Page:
Written by George Tibbles and Ramsey Idress with vocals by Gloria Wood, "The Woody Woodpecker Song" was apparently a big hit upon its release. According to Wikipedia (which doesn't provide great sources to back it up), "The Woody Woodpecker Song" was in fact one of the biggest hit singles in 1948, selling a truly staggering 250,000 records within the first ten days of being released. Just let that sink in- 250,000 records. That means a quarter million people loved Woody Woodpecker so much that they decided they had to own his theme song on vinyl as quickly as possible. They needed to play that song in their homes. They wanted to take the single out of its sleeve and put it on a record player just to listen to it. That's absurd. I can't think of any theme song that's worth that much trouble (ok, maybe the theme to Cheers), let alone Woody Woodpecker's theme. The pre-Internet age was a dark time indeed if this is what people willingly chose to do for entertainment.


(via The Internet Animation Database)


The song's unexpected popularity is also what led to its Oscar nomination. Lantz, wanting to cash in on the song's success, decided to put it in the next Woody Woodpecker short released. (Google has failed me in my attempts to find any posters or lobby cards for this short, but I assume that they must have advertised its presence.) This is why the song is kind of awkwardly shoved into the first minute of the short; it wasn't originally meant to be there. In TV broadcasts of this short (which is where virtually every other online copy of it comes from), the song is cut and replaced by voiceover Woody just reading the words on screen. Which also proves to be an awkward solution, as he's supposed to have been caught off guard by Buzz Buzzard in the first place, but I guess there's no point in raising questions about plot holes in a Woody Woodpecker cartoon.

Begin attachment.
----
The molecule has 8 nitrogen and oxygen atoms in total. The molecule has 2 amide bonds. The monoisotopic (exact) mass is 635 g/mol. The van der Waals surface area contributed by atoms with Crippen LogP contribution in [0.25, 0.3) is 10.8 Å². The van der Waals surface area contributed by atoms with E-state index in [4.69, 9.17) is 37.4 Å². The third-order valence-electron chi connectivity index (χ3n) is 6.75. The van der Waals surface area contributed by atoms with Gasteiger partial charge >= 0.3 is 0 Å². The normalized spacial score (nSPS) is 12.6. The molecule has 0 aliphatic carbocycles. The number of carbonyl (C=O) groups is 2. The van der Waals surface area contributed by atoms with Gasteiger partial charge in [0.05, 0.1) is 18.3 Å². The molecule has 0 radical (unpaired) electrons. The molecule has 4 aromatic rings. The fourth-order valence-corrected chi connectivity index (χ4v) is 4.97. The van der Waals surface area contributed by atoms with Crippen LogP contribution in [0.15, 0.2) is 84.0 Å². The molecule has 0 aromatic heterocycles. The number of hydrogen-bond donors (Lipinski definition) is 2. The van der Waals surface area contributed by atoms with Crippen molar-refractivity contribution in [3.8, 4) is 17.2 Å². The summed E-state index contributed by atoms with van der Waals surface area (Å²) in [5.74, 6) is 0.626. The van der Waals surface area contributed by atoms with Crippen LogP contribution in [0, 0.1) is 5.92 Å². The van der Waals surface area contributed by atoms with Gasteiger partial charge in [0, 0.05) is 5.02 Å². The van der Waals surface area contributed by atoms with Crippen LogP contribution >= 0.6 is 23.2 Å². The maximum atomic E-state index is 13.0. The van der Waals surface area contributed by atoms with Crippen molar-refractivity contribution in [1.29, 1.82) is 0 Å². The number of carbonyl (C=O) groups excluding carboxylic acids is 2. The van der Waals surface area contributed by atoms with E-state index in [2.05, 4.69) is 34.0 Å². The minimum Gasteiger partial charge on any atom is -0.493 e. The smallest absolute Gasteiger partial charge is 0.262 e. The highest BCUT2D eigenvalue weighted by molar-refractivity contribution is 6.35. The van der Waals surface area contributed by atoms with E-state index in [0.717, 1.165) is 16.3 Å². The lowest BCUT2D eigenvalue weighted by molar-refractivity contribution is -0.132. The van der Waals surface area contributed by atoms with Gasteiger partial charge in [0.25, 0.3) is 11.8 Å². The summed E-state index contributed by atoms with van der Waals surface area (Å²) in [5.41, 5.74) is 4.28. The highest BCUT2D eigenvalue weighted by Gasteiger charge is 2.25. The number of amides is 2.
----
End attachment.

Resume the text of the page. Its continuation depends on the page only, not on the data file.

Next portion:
Damn Andy Panda. Woody used to be a guest star in YOUR shorts. Now look at you. Relegated to a cameo. How the... well, it'd be a stretch to call you mighty. How the mediocre have fallen is probably more appropriate.

(via The Movie Database)


Instead we should be raising the question of how exactly the song managed to get nominated in the first place. While there's no rule saying that a song from a short is ineligible for an Oscar nomination (nor should there be), there is a rule stating that the song has to be written exclusively for the film it's nominated for. Now this wasn't always the case- originally the category was just called Best Song, with the only requirement being that the song appeared in the movie itself. But the rules changed after Jerome Kern won an Oscar for "Lady Be Good" at the 14th Academy Award and protested that it was unfair for him to have won for a song written a year before the movie used it. And that was seven years before "Wet Blanket Policy" was nominated, so what gives? There is admittedly some ambiguity and debate surrounding this rule- such as why "Falling Slowly" from Once was eligible for a nomination while "Come What May" from Moulin Rouge! was not- and the music categories are annoyingly arbitrary in their rule enforcement, but still. The one thing which has remained constant since is that in order to be nominated, a song has to be written for the film it first appeared in, which is demonstrably not what happened here. Sure, the Internet didn't exist back then so I suppose it wasn't as easy to fact check on these things (resulting in famous gaffes such as the film Hellzapoppin' getting a Best Original Song nomination for a song which didn't even appear in the film), but surely someone must have noticed something was up?